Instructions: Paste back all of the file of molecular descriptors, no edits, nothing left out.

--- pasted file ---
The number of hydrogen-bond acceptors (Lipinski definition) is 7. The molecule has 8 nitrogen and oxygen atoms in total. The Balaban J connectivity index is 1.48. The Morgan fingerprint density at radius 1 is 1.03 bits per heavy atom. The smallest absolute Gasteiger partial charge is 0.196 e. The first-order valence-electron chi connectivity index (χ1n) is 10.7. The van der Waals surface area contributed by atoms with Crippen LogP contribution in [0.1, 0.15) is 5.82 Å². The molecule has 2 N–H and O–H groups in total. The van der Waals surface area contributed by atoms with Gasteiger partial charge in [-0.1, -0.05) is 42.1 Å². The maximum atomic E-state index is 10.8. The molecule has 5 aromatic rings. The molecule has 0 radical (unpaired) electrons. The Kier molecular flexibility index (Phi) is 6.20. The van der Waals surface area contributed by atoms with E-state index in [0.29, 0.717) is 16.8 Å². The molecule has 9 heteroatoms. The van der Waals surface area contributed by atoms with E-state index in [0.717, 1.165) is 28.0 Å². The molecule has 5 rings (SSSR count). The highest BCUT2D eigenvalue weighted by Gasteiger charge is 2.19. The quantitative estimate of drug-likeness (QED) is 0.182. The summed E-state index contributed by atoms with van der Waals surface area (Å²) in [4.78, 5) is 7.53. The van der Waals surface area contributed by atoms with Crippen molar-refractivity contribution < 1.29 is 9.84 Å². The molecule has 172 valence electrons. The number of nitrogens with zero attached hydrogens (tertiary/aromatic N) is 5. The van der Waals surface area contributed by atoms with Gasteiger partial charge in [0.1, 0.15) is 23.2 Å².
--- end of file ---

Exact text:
The number of hydrogen-bond acceptors (Lipinski definition) is 7. The molecule has 8 nitrogen and oxygen atoms in total. The Balaban J connectivity index is 1.48. The Morgan fingerprint density at radius 1 is 1.03 bits per heavy atom. The smallest absolute Gasteiger partial charge is 0.196 e. The first-order valence-electron chi connectivity index (χ1n) is 10.7. The van der Waals surface area contributed by atoms with Crippen LogP contribution in [0.1, 0.15) is 5.82 Å². The molecule has 2 N–H and O–H groups in total. The van der Waals surface area contributed by atoms with Gasteiger partial charge in [-0.1, -0.05) is 42.1 Å². The maximum atomic E-state index is 10.8. The molecule has 5 aromatic rings. The molecule has 0 radical (unpaired) electrons. The Kier molecular flexibility index (Phi) is 6.20. The van der Waals surface area contributed by atoms with E-state index in [0.29, 0.717) is 16.8 Å². The molecule has 9 heteroatoms. The van der Waals surface area contributed by atoms with E-state index in [0.717, 1.165) is 28.0 Å². The molecule has 5 rings (SSSR count). The highest BCUT2D eigenvalue weighted by Gasteiger charge is 2.19. The quantitative estimate of drug-likeness (QED) is 0.182. The summed E-state index contributed by atoms with van der Waals surface area (Å²) in [4.78, 5) is 7.53. The van der Waals surface area contributed by atoms with Crippen molar-refractivity contribution < 1.29 is 9.84 Å². The molecule has 172 valence electrons. The number of nitrogens with zero attached hydrogens (tertiary/aromatic N) is 5. The van der Waals surface area contributed by atoms with Gasteiger partial charge in [0.1, 0.15) is 23.2 Å².